Following Bill’s recovery, the warbird portion of the show started featuring two aircraft from the Illinois based Warbird Heritage Foundation: The P-51D “Moonbeam McSwine” and the AD-1 Skyraider “Bad News”. For airshow fans, Moonbeam needs no introduction, having been flown by the late Vlado Lenoch, and “Bad News” is believed to be the oldest flying AD-1. The show box at Oakland County International is limited to only the smallest and slowest of aerobatic aircraft (Category III), with larger and faster planes being limited to non-aerobatic maneuvers due to a secondary spectator area (T-Hangars) across the field from the main show grounds.
Even with this restriction in place, the warbirds put on a great show with a series of flat and photo passes from both sides, delighting the photographers with topside passes in near perfect light, and a great opportunity for panning on landing.
Here are three on-board videos of Kyle Franklin’s “Dracula” performance:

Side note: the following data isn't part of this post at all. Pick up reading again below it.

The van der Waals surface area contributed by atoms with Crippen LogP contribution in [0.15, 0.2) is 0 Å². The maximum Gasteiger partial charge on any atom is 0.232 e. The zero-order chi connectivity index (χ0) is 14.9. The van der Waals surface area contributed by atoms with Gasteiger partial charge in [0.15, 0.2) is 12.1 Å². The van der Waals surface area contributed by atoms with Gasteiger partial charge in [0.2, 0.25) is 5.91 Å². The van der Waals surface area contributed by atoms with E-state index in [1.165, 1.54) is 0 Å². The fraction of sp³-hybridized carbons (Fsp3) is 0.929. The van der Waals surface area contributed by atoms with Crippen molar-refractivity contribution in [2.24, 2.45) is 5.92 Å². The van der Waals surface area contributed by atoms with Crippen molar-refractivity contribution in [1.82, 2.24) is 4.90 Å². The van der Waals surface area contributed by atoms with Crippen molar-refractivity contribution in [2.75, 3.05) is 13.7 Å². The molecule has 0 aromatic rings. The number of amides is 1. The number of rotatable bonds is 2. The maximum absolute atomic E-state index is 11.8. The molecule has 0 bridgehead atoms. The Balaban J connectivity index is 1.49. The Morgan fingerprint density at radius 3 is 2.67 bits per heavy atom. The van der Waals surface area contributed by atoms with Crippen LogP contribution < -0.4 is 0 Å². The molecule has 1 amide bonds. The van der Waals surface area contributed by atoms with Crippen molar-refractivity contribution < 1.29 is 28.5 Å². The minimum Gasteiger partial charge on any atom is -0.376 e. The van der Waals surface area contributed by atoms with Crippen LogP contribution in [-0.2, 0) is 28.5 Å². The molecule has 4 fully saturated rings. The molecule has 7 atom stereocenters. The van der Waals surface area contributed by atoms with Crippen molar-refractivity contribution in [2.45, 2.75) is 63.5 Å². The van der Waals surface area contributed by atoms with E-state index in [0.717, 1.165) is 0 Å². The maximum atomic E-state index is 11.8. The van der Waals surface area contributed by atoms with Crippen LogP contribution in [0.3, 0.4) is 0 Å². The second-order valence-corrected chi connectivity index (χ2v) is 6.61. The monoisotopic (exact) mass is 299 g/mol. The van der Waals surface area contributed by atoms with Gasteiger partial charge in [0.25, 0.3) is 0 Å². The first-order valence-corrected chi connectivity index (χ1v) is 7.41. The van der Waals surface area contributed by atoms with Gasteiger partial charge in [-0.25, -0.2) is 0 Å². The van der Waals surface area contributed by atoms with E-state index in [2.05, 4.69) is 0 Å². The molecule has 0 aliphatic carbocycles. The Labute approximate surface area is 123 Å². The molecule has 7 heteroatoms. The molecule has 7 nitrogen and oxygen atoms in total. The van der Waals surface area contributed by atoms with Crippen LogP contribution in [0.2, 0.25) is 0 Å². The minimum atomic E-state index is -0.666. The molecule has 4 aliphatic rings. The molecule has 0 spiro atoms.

Closing out the show was Kyle Franklin with Dracula, a highly customized Waco biplane based design powered by a massive radial engine. Franklin’s act is a callback to the days of barnstorming, with a modern twist in the form of power (500 hp) and control authority (full span ailerons) that was all but unthinkable in the early days of flight. For the pilots in attendance, the highlight of Kyle’s show was an inverted flat spin from 3,500 MSL with a heart stopping recovery just above the surface. PhotoRecon had an opportunity to install a camera aboard Franklin’s plane, providing a view back at Kyle in the cockpit along with the world and sky twisting and turning in the background as Dracula was thrown around the show box in the hands of the veteran airshow performer.